How to Feed Your Senior Horse for Years of Good Health

How to Feed Your Senior Horse for Years of Good Health

Senior horses are some of the most treasured horses down your barn aisle. They’ve been with you through thick and thin but once they start to age, it can be more difficult to figure out how to best feed them. The nutritional management of the senior horse can be challenging, as there are no set criteria that define “old age” or the “senior” horse. The nutrient requirements of senior horses differ from other classes of horses because of the changes in metabolic and digestive efficiency that accompany the aging process. 

The first step to good nutrition for your senior horse is determining if they qualify as “senior”. Rather than rely strictly on age, it’s more important to determine if the horse is “nutritionally senior.” A horse that is “nutritionally senior” can no longer eat its same diet and maintain proper body condition. 

The combinations below will determine if a horse is “nutritionally senior”: 

  •     Age
  •     Physiological status 
  •     Physical signs of aging

 

Some common physical signs of aging that require nutrition management:

  •     Loss of weight and decrease in body condition
  •     Loss of muscle mass over the top line
  •     Sway backed appearance
  •     Decrease in coat and hoof quality 
  •     Dental problems 
  •     Some senior horses also develop diseases such as Metabolic Syndrome, Cushing Disease, degenerative joint disease and kidney or liver dysfunction.

If your horse is of an older age and has several of the common symptoms of aging listed above, then they may qualify as a nutritionally senior horse.


GOAL OF FEEDING THE SENIOR HORSE

When it has been determined that a horse is indeed “nutritionally senior”, each horse must be evaluated and fed as an individual. The main goals of feeding programs for senior horses should be to maintain an optimal body condition, with the shoulders and neck blending smoothly into the body, the ribs not visually distinguishable but easily felt and a flat back (no crease or ridge). Senior horses in good body condition are generally less active than their younger counterparts, and only have maintenance energy requirements. However if a senior horse has difficulty maintaining body weight, then they need a higher caloric intake. 


CONSIDERATION OF DENTAL PROBLEMS

A large issue with older horses is dental problems. Horses that are missing teeth or have poor tooth quality must rely on alternative sources of pasture and hay as their ability to chew is limited. Forage products, such as hay cubes and chaff, can be used as substitute forage sources. Complete feeds that use high fiber by-products, such as lupin and soybean hulls, can be used as a quality forage source.

These forage sources are often fed wet or in a “mash” form to minimize issues of choke associated with the inability to properly chew.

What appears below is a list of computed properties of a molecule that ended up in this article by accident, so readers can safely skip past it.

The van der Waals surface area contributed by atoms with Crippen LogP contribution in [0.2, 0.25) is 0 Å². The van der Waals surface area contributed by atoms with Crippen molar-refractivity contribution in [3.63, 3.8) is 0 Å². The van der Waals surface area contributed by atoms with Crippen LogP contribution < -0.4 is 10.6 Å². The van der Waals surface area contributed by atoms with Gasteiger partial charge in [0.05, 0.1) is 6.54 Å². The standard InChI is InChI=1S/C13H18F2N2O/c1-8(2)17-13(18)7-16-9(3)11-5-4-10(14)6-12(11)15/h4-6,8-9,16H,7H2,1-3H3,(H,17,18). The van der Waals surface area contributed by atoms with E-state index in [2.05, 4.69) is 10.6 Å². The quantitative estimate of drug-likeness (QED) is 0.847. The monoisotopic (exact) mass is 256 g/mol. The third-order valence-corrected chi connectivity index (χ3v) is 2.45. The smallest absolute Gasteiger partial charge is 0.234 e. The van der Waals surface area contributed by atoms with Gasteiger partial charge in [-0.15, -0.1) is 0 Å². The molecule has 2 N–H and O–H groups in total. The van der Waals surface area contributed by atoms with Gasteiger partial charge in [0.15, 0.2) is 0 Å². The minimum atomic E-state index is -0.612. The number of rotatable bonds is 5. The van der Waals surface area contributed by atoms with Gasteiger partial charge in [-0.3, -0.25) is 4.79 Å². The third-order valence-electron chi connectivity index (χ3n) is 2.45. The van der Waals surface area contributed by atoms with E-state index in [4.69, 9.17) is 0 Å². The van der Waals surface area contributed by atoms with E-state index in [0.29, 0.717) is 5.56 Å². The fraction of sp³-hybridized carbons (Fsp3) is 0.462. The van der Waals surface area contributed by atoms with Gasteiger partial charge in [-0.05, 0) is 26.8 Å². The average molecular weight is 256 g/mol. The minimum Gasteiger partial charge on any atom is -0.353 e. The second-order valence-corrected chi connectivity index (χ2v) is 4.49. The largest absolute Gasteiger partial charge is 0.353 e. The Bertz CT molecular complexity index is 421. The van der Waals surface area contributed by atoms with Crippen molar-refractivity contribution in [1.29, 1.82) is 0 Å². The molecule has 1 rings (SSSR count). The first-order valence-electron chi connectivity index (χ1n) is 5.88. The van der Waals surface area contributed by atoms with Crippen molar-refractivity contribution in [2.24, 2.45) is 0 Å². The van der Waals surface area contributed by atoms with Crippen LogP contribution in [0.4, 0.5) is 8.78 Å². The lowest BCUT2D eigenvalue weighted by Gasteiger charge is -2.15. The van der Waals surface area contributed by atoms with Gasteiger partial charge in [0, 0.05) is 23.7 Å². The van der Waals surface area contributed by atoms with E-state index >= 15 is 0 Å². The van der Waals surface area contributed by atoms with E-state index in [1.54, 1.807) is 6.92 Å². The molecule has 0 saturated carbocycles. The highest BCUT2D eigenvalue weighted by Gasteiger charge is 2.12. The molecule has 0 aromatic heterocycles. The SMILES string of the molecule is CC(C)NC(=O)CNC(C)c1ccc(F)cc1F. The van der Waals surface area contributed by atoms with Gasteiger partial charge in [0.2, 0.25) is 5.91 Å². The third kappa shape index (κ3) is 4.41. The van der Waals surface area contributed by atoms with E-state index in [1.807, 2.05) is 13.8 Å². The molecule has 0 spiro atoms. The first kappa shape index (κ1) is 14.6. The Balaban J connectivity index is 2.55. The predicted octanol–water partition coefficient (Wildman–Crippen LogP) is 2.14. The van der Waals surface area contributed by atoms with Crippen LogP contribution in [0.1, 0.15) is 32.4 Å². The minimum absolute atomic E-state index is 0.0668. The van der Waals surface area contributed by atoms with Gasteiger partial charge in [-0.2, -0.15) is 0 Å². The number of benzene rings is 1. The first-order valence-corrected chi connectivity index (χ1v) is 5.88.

Commercial feeds specifically designed for the senior horse, such as  HYGAIN® TRU CARE®, are easy to chew and highly digestible and in severe cases can be soaked and made into a mash to facilitate easier consumption by the horse. Senior horses with poor teeth should be offered small meals, frequently throughout the day. 


NUTRITIONAL REQUIREMENTS

Senior horses in good body condition have protein and other nutrient requirements that are similar to those of horses at maintenance. However, horses that are underweight or have lost muscle mass require higher levels of protein and other nutrients. Overall digestibility in the senior horse is decreased, especially the digestion of protein, phosphorus and fiber, therefore highly digestible and available nutrients are critical. Probiotics from live yeast cultures increase the digestibility of the fiber, phosphorus and calcium and are included in  HYGAIN SENIOR® and also in  HYGAIN TRU CARE®. Additionally,  HYGAIN SENIOR® and  HYGAIN TRU CARE® contain Glycosaminoglycans promoting joint health and Yucca Schidigera for the horse’s overall wellbeing and mobility. Water intake is especially critical in senior horses in order to reduce constipation and impaction problems that are common in older horses. The main point to remember when developing feeding programs for senior horses is that these animals should be treated as individual cases and optimized for the specific needs of each horse.

 

NEED A LITTLE EXTRA HELP WITH YOUR SENIOR HORSE’S DIET?

Feeding senior horses can be tricky, but it doesn’t have to be! Let Nutrikey take the guesswork out of your horse’s diet. Nutrikey offers a FREE diet analysis service and friendly expert advice. Find out more about Nutrikey at  nutrikey.com.au or book your free phone consultation  here.